||Drinking Water and Cancer Incidence in Iowa. 3. Association of Cancer with Indices of Contamination.
Isacson, P. ;
Bean, J. A. ;
Splinter, R. ;
Olson, D. B. ;
Kohler, J. ;
||Iowa Univ., Iowa City.;Health Effects Research Lab., Research Triangle Park, NC.
Malignant neoplasms ;
Water pollution effects(Humans) ;
Drinking water ;
||Some EPA libraries have a fiche copy filed under the call number shown.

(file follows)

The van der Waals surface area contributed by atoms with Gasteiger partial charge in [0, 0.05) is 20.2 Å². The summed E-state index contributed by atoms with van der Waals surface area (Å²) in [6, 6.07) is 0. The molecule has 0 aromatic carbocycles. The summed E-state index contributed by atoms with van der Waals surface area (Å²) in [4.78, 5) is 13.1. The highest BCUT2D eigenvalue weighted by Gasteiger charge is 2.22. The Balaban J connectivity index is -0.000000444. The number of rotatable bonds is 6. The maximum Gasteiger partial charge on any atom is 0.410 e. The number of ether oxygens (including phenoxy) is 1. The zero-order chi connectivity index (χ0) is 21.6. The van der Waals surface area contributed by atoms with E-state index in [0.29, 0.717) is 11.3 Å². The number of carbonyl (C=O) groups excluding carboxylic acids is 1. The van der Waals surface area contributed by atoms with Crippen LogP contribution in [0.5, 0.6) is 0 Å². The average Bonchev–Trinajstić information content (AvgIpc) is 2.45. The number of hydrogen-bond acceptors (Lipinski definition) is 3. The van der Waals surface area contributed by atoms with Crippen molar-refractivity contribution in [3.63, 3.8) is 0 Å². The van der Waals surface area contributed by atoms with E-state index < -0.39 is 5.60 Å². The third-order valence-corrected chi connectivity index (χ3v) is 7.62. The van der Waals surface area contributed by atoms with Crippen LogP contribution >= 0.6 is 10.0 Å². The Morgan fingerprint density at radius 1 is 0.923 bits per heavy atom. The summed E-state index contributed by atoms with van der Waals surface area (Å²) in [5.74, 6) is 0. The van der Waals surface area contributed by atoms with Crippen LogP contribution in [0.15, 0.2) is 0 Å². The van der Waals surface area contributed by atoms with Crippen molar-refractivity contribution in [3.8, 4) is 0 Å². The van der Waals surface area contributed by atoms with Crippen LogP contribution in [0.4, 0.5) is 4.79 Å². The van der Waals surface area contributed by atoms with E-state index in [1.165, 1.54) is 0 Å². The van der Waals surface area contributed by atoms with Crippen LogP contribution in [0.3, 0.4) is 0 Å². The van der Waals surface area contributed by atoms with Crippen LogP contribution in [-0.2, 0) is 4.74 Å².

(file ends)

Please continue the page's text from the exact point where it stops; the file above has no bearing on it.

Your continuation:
With data from the Iowa Cancer Registry, age-adjusted sex-specific cancer incidence rates for the years 1969-1981 were determined for towns with a population of 1,000-10,000 and a public water supply from a single stable ground source. These rates were related to levels of volatile organic compounds and metals found in the finished drinking water of these towns in the spring of 1979. Results showed association between 1,2 dichloroethane and cancers of the colon and rectum and between nickel and cancers of the bladder and lung. The effects were most clearly seen in males. These associations were independent of other water quality and treatment variables and were not explained by occupational or other sociodemographic features including smoking. Because of the low levels of the metals and organics, the authors suggest that they are not casual factors, but rather indicators of possible anthropogenic contamination of other types. The data suggest that water quality variables other than chlorination and trihalomethanes deserve further consideration as to their role in the development of human cancer.